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Colour of light in glass

  1. Jan 11, 2012 #1
    We know that the wavelength of visible light changes when it travels between two media with different refractive indices. Here's my question: does light change colour when it moves from air into glass?

    I had quite an interesting but inconclusive discussion about this with my Physics teacher today, with the main point of difficulty being the fact that colour is simply what humans perceive it to be. When you observe light being refracted, you see it after it's left the glass and so there's no way you can directly observe its colour when it's in the glass. You'd have the same problem with any measuring instrument.

    I don't even know whether I'm asking the right question. Perhaps a better question would be: what is colour? I'd be grateful if somebody could help me obtain a clearer picture of refracted light, because I'm a little bit confused about this particular aspect of colour.

    Thanks
     
  2. jcsd
  3. Jan 11, 2012 #2
    The light does not change colour per se. Its just the various wavelengths that make up the light get spread out which in turn allows you to identify individual colours.
     
  4. Jan 11, 2012 #3
    I'm not referring to how some wavelengths are refracted more; rather, I'm talking about the behaviour of a specific wavelength of light when it enters glass, and whether it changes 'colour', as we know it.
     
  5. Jan 11, 2012 #4
    [STRIKE]The colour does change as the colour depends on wavelength (λ) and frequency.[/STRIKE]
    The colour doesn't change as the colour depends on wavelength (λ) and frequency.

    And these are linked via the equation

    [itex] \lambda=\frac{c}{f} [/itex]

    Where λ = wavelength
    c = speed of light (dependant on material)
    f = frequency

    << Post edited by Mods at OP request >>
     
    Last edited by a moderator: Jan 13, 2012
  6. Jan 11, 2012 #5
    The only wavelengths that matter are those within the vitreous humor of the eye.
     
  7. Jan 11, 2012 #6
    Does the light have a colour if it isn't being observed?

    This is the difficulty we faced when trying to establish whether the light would change colour. Given that in this thread there are differing opinions, I'm glad to know my teacher and I aren't alone in being a little bit unsure.
     
  8. Jan 11, 2012 #7

    Drakkith

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    Staff: Mentor

    To clarify, light does not posess a "color", it only has wavelength and frequency and other properties such as spin, polarization, etc. Color is what we see after processing the light in our eyes and brains.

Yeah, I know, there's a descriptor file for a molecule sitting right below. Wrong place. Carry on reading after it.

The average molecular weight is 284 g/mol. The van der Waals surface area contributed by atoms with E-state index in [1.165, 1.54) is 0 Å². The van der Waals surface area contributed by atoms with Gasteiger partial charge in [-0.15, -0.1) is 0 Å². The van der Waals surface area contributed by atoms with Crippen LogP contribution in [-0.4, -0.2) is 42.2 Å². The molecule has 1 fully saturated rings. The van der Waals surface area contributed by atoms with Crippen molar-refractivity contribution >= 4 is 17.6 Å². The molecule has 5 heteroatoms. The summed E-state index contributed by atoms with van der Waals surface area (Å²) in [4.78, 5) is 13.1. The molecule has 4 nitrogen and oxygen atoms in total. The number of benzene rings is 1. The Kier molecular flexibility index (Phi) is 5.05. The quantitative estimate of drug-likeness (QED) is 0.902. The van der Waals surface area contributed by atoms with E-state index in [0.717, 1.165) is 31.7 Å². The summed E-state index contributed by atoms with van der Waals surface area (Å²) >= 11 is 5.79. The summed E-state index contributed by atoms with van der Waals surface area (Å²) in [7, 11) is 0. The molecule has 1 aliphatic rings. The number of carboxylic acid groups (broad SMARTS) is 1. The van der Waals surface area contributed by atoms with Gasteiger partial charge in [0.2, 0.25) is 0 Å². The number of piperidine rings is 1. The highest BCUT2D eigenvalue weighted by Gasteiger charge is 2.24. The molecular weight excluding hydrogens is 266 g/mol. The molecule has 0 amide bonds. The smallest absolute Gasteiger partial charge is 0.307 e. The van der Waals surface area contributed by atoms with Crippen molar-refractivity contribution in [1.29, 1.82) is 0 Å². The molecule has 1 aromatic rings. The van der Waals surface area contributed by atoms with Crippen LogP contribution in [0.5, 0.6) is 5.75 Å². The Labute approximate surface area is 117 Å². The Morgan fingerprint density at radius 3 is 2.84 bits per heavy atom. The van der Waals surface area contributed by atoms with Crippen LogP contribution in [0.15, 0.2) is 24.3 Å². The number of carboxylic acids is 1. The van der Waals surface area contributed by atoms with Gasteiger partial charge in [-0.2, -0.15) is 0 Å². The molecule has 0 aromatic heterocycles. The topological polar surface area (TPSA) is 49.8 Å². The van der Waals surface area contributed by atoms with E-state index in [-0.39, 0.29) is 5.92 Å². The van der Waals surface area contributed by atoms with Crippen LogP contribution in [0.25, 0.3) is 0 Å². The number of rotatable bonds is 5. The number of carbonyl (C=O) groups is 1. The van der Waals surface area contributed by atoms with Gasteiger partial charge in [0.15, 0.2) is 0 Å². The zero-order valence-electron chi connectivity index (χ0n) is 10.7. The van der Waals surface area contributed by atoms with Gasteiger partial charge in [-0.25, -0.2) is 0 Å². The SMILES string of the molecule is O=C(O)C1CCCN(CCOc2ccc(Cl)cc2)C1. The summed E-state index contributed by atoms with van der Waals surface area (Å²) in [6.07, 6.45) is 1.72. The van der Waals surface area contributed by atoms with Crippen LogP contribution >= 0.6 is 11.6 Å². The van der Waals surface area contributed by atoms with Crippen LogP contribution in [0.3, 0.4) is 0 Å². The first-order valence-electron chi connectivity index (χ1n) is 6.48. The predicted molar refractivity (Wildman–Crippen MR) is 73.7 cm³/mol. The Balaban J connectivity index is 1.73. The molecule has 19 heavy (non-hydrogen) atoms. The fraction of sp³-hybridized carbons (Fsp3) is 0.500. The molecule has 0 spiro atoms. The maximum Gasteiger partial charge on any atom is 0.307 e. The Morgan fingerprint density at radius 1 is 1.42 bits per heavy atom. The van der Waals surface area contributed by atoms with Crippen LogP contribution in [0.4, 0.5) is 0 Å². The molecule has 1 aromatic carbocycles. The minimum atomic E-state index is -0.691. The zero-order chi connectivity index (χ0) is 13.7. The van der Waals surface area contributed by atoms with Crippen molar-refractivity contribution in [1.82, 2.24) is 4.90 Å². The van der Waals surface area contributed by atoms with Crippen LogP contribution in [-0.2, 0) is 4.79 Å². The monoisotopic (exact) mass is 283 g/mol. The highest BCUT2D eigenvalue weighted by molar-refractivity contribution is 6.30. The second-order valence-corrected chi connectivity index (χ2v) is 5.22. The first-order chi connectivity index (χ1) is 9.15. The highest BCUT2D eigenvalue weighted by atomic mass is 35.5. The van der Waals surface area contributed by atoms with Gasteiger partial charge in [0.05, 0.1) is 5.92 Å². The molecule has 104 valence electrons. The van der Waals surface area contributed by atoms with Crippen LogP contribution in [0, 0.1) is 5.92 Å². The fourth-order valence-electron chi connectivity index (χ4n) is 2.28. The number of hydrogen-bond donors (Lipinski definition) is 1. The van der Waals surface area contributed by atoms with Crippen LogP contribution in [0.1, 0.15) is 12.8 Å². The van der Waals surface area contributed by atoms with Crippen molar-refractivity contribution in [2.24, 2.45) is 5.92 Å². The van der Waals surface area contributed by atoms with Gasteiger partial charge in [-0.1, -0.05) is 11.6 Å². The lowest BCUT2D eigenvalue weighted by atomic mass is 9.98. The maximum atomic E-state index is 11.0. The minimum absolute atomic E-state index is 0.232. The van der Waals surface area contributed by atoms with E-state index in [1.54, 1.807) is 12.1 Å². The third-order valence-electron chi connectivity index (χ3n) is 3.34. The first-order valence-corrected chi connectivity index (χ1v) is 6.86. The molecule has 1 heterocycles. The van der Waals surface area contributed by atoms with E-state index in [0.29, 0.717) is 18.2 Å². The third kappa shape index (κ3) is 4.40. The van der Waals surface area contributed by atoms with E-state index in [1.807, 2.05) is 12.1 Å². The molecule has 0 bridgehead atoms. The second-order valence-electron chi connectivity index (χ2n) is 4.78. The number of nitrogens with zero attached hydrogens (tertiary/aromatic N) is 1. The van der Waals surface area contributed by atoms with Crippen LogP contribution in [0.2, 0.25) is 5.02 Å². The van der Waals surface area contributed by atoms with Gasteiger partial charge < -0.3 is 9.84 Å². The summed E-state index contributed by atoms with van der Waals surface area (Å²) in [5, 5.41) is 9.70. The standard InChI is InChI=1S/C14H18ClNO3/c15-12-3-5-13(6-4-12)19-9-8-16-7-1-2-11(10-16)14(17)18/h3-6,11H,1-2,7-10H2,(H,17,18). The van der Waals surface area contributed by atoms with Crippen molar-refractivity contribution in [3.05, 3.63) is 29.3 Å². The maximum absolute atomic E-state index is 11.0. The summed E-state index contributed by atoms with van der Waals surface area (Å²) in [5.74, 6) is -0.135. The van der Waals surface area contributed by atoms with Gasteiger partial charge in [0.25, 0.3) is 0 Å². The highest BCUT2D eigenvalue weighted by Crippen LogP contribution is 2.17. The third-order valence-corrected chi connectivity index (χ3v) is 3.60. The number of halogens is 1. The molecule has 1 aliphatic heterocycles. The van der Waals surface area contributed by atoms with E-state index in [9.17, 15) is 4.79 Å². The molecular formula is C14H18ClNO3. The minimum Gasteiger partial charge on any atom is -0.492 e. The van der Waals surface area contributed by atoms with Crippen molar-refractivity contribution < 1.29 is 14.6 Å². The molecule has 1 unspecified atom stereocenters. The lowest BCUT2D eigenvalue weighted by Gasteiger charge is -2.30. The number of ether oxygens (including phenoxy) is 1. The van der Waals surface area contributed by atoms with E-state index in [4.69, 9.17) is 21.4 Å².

Light of a specific wavelength will leave a transparent material and still have the same wavelength. So no, it would not "change color". Shining a red laser through lots of glass would alter the path the light travels, but not its wavelength/frequency.
     
  9. Jan 11, 2012 #8
    Thanks for the clarification; that's what we were thinking.

    Just to make clear what I meant, I wasn't referring to the colour of the light after leaving the glass as that's obviously trivial.
     
  10. Jan 11, 2012 #9
    It's not an opinion! Colour is determined by whichever wavelengths were in the vitreous humor! It's an extra medium after air and glass and what not. No ambiguity!
     
  11. Jan 11, 2012 #10

    Drakkith

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    Staff: Mentor

    I don't think the vitreous humor matters. Once the light reaches your cone cells they have to get through the pigments that cover them. These pigments determines which cells detect red, blue, or green light. So no matter what material was in front of these cells the light would still be the same once it enters them.
     
  12. Jan 11, 2012 #11

    clem

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    Science Advisor

    It5 is actually the frequency that matters as the light hits the retina, so there is no change in the observed color. This can easily be observed as light of a pure color goes through a large prism. The description of color in terms of wave length is just used as a convenient measure, but it is the wave length in vacuum that relates to color.
     
  13. Jan 13, 2012 #12

    Claude Bile

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    Science Advisor

    From a physical chemistry point of view, it is the frequency of the photon that initiates the necessary chemical reactions that allows the cones in our eyes to detect light. Since frequency is invariant, the light path taken by the photon does not affect what we perceive.

    Claude.
     
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